When an author begins work on a story, he seldom has the whole thing figured out in advance. In fact, he might start with nothing more than a bit of action, a scrap of dialogue, or perhaps only a title. The urge to write springs from some personal interest one wants to share. It could be an emotion, an experience, or a point of view on a particular subject matter. Once inspiration strikes, however, there is the compelling desire to find a way to communicate what one has in mind.
Another thing usually happens along the way. One creative thought leads to another, and the scope of what one wishes to communicate grows from a single item into a collection of items. Action suggests dialogue which defines a character who goes into action, and on and on. Ultimately, an author finds himself with a bag of interesting dramatic elements, each of which is intriguing, but not all of which are connected. It is at this point an author’s mind shifts gears and looks at the emerging work as an analyst rather than as a creator.
The author as analyst examines what he has so far. Intuitively he can sense that some sort of structure is developing. The trick now is to get a grip on the “big picture.” Four aspects of this emerging story become immediately apparent: Character, Theme, Plot, and Genre. An author may find that the points of view expressed by certain characters are unopposed in the story, making the author’s point of view seem heavy-handed and biased. In other places, logic fails, and the current explanation of how point A got to point C is incomplete. She may also notice that some kind of overall theme is partially developed, and that the entire work could be improved by shading more dramatic elements with the same issues.
So far, our intrepid author has still not created a story. Oh, there’s one in there somewhere, but much needs to be done to bring it out. For one thing, certain items that have been developed may begin to seem out of place. They don’t fit in with the feel of the work as a whole. Also, certain gaps have become apparent which beg to be filled. In addition, parts of a single dramatic item may work and other parts may not. For example, a character may ring true at one moment, but turn into a klunker the next.
Having analyzed, then, the author sets about remedying the ailments of his work in the attempt to fashion it into a complete and unified story. Intuitively, an author will examine all the logical and emotional aspects of his story, weed out irregularities and fill in cracks until nothing seems out of place in his considerations. Just as one might start with any piece of a jigsaw puzzle, and in the end a larger picture emerges, so the story eventually fills the author’s heart and mind as a single, seamless, and balanced item, greater than the sum of its parts. The story has taken on an identity all its own.
Looking at the finished story, we can tell two things right off the bat. First, there is a certain logistic dramatic structure to the work. Second, that structure is expressed in a particular way. In Dramatica, we call that underlying deep dramatic structure a Storyform. The manner in which it is communicated is the Storytelling.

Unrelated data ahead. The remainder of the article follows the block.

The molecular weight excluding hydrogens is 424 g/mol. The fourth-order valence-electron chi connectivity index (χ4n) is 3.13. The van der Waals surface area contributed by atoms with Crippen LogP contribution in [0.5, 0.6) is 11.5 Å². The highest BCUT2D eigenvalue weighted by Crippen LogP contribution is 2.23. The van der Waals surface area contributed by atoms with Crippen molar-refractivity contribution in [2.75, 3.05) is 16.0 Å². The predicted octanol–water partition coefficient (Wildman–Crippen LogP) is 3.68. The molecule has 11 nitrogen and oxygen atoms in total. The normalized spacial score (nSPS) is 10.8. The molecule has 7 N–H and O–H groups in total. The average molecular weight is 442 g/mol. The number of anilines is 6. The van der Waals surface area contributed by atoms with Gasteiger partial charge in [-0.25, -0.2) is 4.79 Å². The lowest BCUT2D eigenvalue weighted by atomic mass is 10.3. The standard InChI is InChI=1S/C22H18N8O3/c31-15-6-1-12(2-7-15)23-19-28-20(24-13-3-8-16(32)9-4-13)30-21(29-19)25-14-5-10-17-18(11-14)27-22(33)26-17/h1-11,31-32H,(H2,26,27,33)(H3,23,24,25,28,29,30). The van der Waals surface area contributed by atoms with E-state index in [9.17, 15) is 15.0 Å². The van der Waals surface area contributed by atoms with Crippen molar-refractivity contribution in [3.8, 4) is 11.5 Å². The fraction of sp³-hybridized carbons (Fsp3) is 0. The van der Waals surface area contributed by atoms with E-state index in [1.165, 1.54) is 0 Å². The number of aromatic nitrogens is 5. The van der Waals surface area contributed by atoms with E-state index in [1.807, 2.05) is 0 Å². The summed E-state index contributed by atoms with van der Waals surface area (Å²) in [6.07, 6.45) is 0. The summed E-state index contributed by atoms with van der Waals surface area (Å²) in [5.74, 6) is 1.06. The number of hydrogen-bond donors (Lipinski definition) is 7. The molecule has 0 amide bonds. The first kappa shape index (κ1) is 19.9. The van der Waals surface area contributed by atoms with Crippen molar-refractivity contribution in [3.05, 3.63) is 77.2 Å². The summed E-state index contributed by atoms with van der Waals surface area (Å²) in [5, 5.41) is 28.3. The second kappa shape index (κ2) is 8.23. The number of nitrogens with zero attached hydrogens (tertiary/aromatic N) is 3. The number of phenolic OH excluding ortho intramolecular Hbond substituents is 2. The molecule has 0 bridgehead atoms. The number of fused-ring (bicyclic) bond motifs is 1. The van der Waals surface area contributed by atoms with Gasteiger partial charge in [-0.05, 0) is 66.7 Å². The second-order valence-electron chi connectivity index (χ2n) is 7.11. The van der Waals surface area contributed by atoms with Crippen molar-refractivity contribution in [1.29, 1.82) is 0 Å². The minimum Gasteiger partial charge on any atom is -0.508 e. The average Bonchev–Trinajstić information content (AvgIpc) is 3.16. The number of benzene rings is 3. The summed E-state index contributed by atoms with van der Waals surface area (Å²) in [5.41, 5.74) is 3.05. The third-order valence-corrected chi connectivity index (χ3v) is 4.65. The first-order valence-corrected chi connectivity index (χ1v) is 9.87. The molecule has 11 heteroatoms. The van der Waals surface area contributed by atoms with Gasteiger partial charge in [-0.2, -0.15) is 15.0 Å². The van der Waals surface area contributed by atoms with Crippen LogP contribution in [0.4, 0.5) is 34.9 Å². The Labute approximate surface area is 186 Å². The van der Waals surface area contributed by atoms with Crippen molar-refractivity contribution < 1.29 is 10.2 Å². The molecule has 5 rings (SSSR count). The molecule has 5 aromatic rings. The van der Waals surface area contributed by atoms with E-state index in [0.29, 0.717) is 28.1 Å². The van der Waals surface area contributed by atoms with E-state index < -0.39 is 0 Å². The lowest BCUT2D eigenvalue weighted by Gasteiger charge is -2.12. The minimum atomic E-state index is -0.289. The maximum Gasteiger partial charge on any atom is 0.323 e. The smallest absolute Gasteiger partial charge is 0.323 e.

As an example of how the Storyform differs from the Storytelling, consider Romeo and Juliet and West Side Story. It is easily seen that dramatics of both stories are essentially the same. Yet the expression of those dramatics is completely different. Storytelling dresses the dramatics in different clothes, couches the message in specific contexts, and brings additional non-structure material to the work.
The structure of a story is like a vacant apartment. Everything is functional, but it doesn’t have a personality until someone moves in. Over the years, any number of people might occupy the same rooms, working within the same functionality but making the environment uniquely their own. Similarly, the same dramatic structures have been around for a long time. Yet, every time we dress them up in a way we haven’t seen before, they become new again. So, part of what we find in a finished work is the actual Grand Argument Story and part is the Storytelling.
The problems most writers face arise from the fact that the creative process works on both storyform and storytelling at the same time. The two become inseparably blended, so trying to figure out what really needs to be fixed is like trying to determine the recipe for quiche from the finished pie. It can be done, but it is tough work. What is worse, an author’s personal tastes and assumptions often blind him to some of the obvious flaws in the work, while over-emphasizing others. This can leave an author running around in circles, getting nowhere.
Fortunately, another pathway exists. Because the eventual storyform outlines all of the essential feelings and logic that will be generated by a story, an author can begin by creating a storyform first. Then, all that follows will work together for it is built on a consistent and solid foundation.
To create a storyform, an author will need to make decisions about the kinds of topics he wishes to explore and the kinds of impact he wishes to have on his audience. This can sometimes be a daunting task. Most authors prefer to stumble into the answers to these questions during the writing process, rather than deliberate over them in advance. Still, with a little consideration up front, much grief can be prevented later on as the story develops.